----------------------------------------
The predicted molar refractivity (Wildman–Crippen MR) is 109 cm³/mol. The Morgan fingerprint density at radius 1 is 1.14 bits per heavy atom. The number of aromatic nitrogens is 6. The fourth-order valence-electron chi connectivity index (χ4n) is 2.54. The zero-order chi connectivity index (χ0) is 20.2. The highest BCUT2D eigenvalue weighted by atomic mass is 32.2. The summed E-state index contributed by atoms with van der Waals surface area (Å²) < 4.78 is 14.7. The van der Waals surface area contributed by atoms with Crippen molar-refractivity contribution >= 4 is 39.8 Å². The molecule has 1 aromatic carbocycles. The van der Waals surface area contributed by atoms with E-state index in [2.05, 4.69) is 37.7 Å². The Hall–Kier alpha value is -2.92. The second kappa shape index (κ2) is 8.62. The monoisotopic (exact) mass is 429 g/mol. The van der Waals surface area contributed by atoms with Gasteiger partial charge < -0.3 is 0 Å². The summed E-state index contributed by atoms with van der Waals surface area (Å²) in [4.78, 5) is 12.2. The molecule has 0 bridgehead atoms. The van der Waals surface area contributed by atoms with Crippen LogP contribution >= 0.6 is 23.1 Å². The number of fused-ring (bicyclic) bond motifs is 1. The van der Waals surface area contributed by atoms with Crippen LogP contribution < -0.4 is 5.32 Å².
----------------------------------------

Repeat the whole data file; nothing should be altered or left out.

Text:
The predicted molar refractivity (Wildman–Crippen MR) is 109 cm³/mol. The Morgan fingerprint density at radius 1 is 1.14 bits per heavy atom. The number of aromatic nitrogens is 6. The fourth-order valence-electron chi connectivity index (χ4n) is 2.54. The zero-order chi connectivity index (χ0) is 20.2. The highest BCUT2D eigenvalue weighted by atomic mass is 32.2. The summed E-state index contributed by atoms with van der Waals surface area (Å²) < 4.78 is 14.7. The van der Waals surface area contributed by atoms with Crippen molar-refractivity contribution >= 4 is 39.8 Å². The molecule has 1 aromatic carbocycles. The van der Waals surface area contributed by atoms with E-state index in [2.05, 4.69) is 37.7 Å². The Hall–Kier alpha value is -2.92. The second kappa shape index (κ2) is 8.62. The monoisotopic (exact) mass is 429 g/mol. The van der Waals surface area contributed by atoms with Gasteiger partial charge < -0.3 is 0 Å². The summed E-state index contributed by atoms with van der Waals surface area (Å²) in [4.78, 5) is 12.2. The molecule has 0 bridgehead atoms. The van der Waals surface area contributed by atoms with Crippen LogP contribution >= 0.6 is 23.1 Å². The number of fused-ring (bicyclic) bond motifs is 1. The van der Waals surface area contributed by atoms with Crippen LogP contribution < -0.4 is 5.32 Å².